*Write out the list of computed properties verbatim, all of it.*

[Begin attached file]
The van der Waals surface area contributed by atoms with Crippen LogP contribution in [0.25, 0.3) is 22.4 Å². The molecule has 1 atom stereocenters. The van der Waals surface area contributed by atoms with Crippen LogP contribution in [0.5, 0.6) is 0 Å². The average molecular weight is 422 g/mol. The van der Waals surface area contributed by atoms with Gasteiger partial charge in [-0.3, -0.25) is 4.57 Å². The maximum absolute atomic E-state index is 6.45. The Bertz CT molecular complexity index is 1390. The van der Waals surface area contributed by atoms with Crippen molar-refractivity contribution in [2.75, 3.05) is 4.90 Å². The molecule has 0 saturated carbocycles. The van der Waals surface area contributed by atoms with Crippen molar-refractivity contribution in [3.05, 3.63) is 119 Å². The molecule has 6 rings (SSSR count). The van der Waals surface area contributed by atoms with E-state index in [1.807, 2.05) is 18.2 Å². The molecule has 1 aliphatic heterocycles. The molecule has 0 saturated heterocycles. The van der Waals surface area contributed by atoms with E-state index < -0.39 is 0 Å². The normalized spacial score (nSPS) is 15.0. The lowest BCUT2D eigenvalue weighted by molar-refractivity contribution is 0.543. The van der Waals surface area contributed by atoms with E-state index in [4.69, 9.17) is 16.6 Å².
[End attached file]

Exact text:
The van der Waals surface area contributed by atoms with Crippen LogP contribution in [0.25, 0.3) is 22.4 Å². The molecule has 1 atom stereocenters. The van der Waals surface area contributed by atoms with Crippen LogP contribution in [0.5, 0.6) is 0 Å². The average molecular weight is 422 g/mol. The van der Waals surface area contributed by atoms with Gasteiger partial charge in [-0.3, -0.25) is 4.57 Å². The maximum absolute atomic E-state index is 6.45. The Bertz CT molecular complexity index is 1390. The van der Waals surface area contributed by atoms with Crippen molar-refractivity contribution in [2.75, 3.05) is 4.90 Å². The molecule has 0 saturated carbocycles. The van der Waals surface area contributed by atoms with Crippen molar-refractivity contribution in [3.05, 3.63) is 119 Å². The molecule has 6 rings (SSSR count). The van der Waals surface area contributed by atoms with E-state index in [1.807, 2.05) is 18.2 Å². The molecule has 1 aliphatic heterocycles. The molecule has 0 saturated heterocycles. The van der Waals surface area contributed by atoms with E-state index < -0.39 is 0 Å². The normalized spacial score (nSPS) is 15.0. The lowest BCUT2D eigenvalue weighted by molar-refractivity contribution is 0.543. The van der Waals surface area contributed by atoms with E-state index in [4.69, 9.17) is 16.6 Å².